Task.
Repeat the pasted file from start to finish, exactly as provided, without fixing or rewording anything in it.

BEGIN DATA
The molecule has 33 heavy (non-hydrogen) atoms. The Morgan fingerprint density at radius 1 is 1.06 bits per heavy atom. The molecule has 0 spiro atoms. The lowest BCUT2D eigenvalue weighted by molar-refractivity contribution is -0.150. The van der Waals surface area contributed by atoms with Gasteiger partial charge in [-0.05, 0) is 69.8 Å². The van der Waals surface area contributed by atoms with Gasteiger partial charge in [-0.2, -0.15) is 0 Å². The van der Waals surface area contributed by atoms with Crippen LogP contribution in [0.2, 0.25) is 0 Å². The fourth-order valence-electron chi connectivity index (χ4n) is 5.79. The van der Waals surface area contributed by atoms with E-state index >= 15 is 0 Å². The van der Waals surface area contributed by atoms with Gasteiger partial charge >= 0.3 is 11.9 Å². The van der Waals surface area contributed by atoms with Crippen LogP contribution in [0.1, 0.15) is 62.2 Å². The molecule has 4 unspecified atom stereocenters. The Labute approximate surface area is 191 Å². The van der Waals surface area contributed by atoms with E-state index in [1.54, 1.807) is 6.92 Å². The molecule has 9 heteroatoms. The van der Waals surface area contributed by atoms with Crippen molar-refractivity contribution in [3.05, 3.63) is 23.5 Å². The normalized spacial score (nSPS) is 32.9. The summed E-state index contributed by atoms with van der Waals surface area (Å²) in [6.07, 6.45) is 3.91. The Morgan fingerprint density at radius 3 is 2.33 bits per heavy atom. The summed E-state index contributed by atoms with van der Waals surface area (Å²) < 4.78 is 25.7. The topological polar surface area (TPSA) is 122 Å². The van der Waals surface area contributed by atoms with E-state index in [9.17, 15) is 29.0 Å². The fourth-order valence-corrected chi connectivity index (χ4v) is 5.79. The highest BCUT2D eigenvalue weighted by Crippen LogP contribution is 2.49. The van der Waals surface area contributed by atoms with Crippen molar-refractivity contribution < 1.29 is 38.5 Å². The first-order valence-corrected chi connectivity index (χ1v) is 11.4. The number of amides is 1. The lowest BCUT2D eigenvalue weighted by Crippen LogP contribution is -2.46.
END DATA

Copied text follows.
The molecule has 33 heavy (non-hydrogen) atoms. The Morgan fingerprint density at radius 1 is 1.06 bits per heavy atom. The molecule has 0 spiro atoms. The lowest BCUT2D eigenvalue weighted by molar-refractivity contribution is -0.150. The van der Waals surface area contributed by atoms with Gasteiger partial charge in [-0.05, 0) is 69.8 Å². The van der Waals surface area contributed by atoms with Gasteiger partial charge in [-0.2, -0.15) is 0 Å². The van der Waals surface area contributed by atoms with Crippen LogP contribution in [0.2, 0.25) is 0 Å². The fourth-order valence-electron chi connectivity index (χ4n) is 5.79. The van der Waals surface area contributed by atoms with E-state index >= 15 is 0 Å². The van der Waals surface area contributed by atoms with Gasteiger partial charge >= 0.3 is 11.9 Å². The van der Waals surface area contributed by atoms with Crippen LogP contribution in [0.1, 0.15) is 62.2 Å². The molecule has 4 unspecified atom stereocenters. The Labute approximate surface area is 191 Å². The van der Waals surface area contributed by atoms with E-state index in [1.54, 1.807) is 6.92 Å². The molecule has 9 heteroatoms. The van der Waals surface area contributed by atoms with Crippen molar-refractivity contribution in [3.05, 3.63) is 23.5 Å². The normalized spacial score (nSPS) is 32.9. The summed E-state index contributed by atoms with van der Waals surface area (Å²) in [6.07, 6.45) is 3.91. The Morgan fingerprint density at radius 3 is 2.33 bits per heavy atom. The summed E-state index contributed by atoms with van der Waals surface area (Å²) < 4.78 is 25.7. The topological polar surface area (TPSA) is 122 Å². The van der Waals surface area contributed by atoms with E-state index in [9.17, 15) is 29.0 Å². The fourth-order valence-corrected chi connectivity index (χ4v) is 5.79. The highest BCUT2D eigenvalue weighted by Crippen LogP contribution is 2.49. The van der Waals surface area contributed by atoms with Crippen molar-refractivity contribution < 1.29 is 38.5 Å². The first-order valence-corrected chi connectivity index (χ1v) is 11.4. The number of amides is 1. The lowest BCUT2D eigenvalue weighted by Crippen LogP contribution is -2.46.